The IMF reports that the Middle East and Central Asian region’s oil-exporting countries are expected to post solid growth in 2012, largely on account of Libya’s better-than-expected post-conflict recovery:
Libya’s post-revolution recovery in hydrocarbon production has advanced faster than expected, reaching close to 90 percent of the pre-conflict level. Despite daunting challenges in the aftermath of the revolution, economic activity is recovering rapidly with the restoration of hydrocarbon production (see figure). As of June 2012, total hydrocarbon output reached more than 1.52 million barrels per day, up from an average of 166,000 barrels per day during the conflict period in 2011, and is expected to increase to the preconflict level by 2013.
This faster-than-expected recovery has already given a momentous boost to Libya’s hydrocarbon exports and raised the budget and current account surpluses. Non-resource sectors of the economy have also seen a broad-based turnaround, led by public spending on reconstruction and the release of pent-up private demand.
As a result, real GDP is now projected to increase by a record-breaking 122 percent in 2012, after contracting by an estimated 60 percent in 2011. Predicated on an improvement in the security situation, economic growth is also expected to remain robust, at an estimated rate of 17 percent in 2013 and an average 7 percent per year in 2014–17.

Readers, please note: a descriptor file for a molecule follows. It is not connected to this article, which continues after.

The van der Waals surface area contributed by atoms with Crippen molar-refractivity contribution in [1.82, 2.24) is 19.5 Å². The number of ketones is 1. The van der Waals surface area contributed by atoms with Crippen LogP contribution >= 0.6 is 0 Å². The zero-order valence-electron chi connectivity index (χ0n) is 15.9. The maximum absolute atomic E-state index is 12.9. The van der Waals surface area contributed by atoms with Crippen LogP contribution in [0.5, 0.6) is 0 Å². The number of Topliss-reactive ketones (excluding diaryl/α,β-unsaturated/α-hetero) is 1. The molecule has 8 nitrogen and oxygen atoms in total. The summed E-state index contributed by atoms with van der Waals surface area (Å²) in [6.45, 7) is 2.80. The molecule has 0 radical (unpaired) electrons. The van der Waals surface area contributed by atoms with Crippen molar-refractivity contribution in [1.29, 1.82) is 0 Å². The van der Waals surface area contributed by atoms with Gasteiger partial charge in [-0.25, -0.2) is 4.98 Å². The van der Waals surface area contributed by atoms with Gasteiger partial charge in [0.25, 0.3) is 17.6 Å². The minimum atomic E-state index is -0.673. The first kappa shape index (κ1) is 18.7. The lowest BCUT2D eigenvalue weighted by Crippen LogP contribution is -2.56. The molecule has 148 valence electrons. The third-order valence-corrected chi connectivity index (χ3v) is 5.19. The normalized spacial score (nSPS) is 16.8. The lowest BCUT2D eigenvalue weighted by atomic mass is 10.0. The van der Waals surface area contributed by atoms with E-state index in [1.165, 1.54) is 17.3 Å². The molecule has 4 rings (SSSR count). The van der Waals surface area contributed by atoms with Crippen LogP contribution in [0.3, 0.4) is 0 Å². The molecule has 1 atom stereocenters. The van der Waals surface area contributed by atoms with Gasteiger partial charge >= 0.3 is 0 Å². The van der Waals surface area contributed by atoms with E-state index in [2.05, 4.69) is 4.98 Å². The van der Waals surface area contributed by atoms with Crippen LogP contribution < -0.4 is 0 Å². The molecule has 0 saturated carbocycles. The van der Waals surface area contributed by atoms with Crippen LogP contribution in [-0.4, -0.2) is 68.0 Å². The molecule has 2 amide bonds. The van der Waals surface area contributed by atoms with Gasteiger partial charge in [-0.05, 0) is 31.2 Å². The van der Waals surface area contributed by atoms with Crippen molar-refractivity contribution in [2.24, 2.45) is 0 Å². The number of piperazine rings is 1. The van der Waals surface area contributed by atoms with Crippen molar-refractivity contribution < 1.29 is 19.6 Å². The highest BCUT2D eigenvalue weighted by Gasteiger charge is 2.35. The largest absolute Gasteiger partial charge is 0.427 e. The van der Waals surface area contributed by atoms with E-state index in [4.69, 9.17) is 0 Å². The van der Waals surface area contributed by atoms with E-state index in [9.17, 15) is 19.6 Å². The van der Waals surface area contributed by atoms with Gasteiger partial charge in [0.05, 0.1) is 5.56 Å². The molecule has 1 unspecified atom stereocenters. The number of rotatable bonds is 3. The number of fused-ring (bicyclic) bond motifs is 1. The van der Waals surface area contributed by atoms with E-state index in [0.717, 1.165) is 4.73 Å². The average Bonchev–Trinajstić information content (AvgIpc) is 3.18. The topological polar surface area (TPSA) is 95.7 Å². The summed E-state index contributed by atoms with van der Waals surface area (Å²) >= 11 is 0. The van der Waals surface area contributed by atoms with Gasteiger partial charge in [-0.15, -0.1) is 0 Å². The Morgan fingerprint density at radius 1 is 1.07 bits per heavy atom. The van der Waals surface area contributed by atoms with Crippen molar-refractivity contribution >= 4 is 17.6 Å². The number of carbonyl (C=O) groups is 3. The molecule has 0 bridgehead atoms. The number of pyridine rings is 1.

The economic outlook remains favorable, but is subject to some downside risks. Most of the UN sanctions that had frozen the country’s foreign assets—a total of 200 percent of 2010 GDP—were lifted by the end of 2011, allowing the Central Bank of Libya to reaffirm the exchange rate peg, provide foreign exchange liquidity to banks, and help normalize banking operations. Increased hydrocarbon revenues will lead to a fiscal surplus of 19 percent of GDP and increase the current account surplus to 22 percent of GDP in 2012.
The normalization of imports and transaction costs is expected to lower consumer price inflation from an annual average of 16 percent in 2011 to 10 percent in 2012 and about 1 percent in 2013, despite the upward pressure on domestic prices arising from supply bottlenecks in housing and transportation. Notwithstanding these favorable developments, intensifying strains in the global economy may exacerbate downside risks to growth, lowering petroleum prices and presenting additional challenges to Libya’s hydrocarbon-dependent economy.